3.5 stars A Father and son share the loss of wife and mother, daughter and sister yet seemingly bear their grief alone There s a strain in the relationship of 17 year old Murdo and his father Tom and they don t talk very much They set out on a trip from Scotland to visit relatives in Alabama They miss a bus and end up in Mississippi, where Murdo meets a beautiful young girl in a convenience store and connects with her musician grandmother Queen Monzee ay, and we discover his passion for m 3.5 stars A Father and son share the loss of wife and mother, daughter and sister yet seemingly bear their grief alone There s a strain in the relationship of 17 year old Murdo and his father Tom and they don t talk very much They set out on a trip from Scotland to visit relatives in Alabama They miss a bus and end up in Mississippi, where Murdo meets a beautiful young girl in a convenience store and connects with her musician grandmother Queen Monzee ay, and we discover his passion for music and that he plays the accordion Zydeco music, touches something in Murdo that makes him want to play again, which he hasn t since his mother died Murdo seems lost until he connects with these people and sets out on a mission to meet them again at a music festival in Louisiana His father also seems lost, burying himself in books , always reading and appearing to be oblivious to his son s struggling with his grief and attempt to find a place for himself I was moved by the story and loved how Murdo seemed to find healing in his music It s an introspective book , and Kelman allows us to feel Murdo s grief and then the passion he feels for his music and his inner thoughts are wonderfully told We get a glimpse of the south from the eyes of a young man who is new to this country My criticism of the book is that it is just too long and takes way too long for this father and son to understand each other Kelman is a Booker Prize winner and I ll look into some of his other works preferably shorter ones.Thanks to Canongate Books and NetGalley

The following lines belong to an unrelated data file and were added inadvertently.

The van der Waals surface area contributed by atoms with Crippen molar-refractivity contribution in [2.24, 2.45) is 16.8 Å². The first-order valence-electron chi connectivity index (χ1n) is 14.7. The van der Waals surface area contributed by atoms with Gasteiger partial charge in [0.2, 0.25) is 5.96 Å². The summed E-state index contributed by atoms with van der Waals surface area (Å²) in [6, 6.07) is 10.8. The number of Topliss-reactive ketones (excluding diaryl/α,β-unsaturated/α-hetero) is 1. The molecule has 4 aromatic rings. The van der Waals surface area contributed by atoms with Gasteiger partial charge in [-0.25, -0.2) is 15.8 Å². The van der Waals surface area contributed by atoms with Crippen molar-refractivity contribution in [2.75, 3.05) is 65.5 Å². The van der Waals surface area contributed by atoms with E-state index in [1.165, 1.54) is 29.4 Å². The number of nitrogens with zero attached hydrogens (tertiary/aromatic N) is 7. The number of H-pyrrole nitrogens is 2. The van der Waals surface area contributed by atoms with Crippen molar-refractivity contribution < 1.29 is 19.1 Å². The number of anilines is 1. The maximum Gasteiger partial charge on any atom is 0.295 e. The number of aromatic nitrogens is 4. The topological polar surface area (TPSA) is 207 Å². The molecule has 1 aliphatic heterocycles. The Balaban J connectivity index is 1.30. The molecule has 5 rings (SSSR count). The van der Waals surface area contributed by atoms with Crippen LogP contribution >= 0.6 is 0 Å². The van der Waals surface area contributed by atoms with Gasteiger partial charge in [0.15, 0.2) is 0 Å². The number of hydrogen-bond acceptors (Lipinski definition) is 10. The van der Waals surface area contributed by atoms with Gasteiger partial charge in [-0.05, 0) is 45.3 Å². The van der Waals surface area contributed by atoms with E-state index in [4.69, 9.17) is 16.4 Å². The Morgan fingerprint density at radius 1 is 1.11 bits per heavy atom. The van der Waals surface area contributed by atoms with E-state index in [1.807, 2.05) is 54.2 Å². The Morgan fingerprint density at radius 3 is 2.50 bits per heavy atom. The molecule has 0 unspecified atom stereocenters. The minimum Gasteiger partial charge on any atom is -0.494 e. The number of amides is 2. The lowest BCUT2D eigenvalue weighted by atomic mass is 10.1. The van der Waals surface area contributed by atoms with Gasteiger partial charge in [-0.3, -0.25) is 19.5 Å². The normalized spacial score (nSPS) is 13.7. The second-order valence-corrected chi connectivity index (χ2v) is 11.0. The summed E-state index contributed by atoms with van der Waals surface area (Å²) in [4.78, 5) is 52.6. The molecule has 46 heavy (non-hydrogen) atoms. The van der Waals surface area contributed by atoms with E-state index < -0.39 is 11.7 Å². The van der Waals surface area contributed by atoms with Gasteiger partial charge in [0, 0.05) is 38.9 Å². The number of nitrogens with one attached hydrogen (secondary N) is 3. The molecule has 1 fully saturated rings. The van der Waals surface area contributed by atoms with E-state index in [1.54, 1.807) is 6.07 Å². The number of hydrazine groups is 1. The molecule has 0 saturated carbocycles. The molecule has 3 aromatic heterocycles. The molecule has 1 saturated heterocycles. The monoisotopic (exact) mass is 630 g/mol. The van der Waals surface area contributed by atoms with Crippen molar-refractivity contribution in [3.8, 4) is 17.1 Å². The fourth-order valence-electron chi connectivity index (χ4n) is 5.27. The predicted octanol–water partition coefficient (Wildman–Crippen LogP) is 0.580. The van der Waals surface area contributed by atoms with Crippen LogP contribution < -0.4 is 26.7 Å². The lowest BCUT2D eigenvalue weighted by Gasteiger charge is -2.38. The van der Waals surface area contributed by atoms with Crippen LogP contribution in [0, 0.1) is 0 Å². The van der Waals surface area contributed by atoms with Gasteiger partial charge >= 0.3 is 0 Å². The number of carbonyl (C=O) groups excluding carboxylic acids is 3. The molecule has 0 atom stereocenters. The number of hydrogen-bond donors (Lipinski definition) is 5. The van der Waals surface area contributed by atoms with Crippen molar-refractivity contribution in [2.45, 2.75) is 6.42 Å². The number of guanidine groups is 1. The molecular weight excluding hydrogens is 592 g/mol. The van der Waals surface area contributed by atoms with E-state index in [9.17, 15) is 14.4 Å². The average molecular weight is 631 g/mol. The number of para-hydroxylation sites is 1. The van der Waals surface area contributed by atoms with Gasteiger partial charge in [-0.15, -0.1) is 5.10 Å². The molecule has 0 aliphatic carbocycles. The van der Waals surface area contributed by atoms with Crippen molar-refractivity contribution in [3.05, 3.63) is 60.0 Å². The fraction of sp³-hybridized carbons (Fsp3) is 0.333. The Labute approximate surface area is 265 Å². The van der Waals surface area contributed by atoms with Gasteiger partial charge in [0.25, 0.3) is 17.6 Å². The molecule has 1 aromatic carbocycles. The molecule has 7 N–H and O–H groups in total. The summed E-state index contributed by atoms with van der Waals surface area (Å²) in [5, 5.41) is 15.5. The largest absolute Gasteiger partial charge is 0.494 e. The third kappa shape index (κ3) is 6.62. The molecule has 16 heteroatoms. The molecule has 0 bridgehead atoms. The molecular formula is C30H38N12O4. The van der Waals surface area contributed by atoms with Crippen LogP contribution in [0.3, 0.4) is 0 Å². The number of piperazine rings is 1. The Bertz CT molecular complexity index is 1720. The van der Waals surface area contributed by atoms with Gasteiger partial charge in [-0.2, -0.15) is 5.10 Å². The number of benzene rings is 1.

3. Paromjit Paromjit says: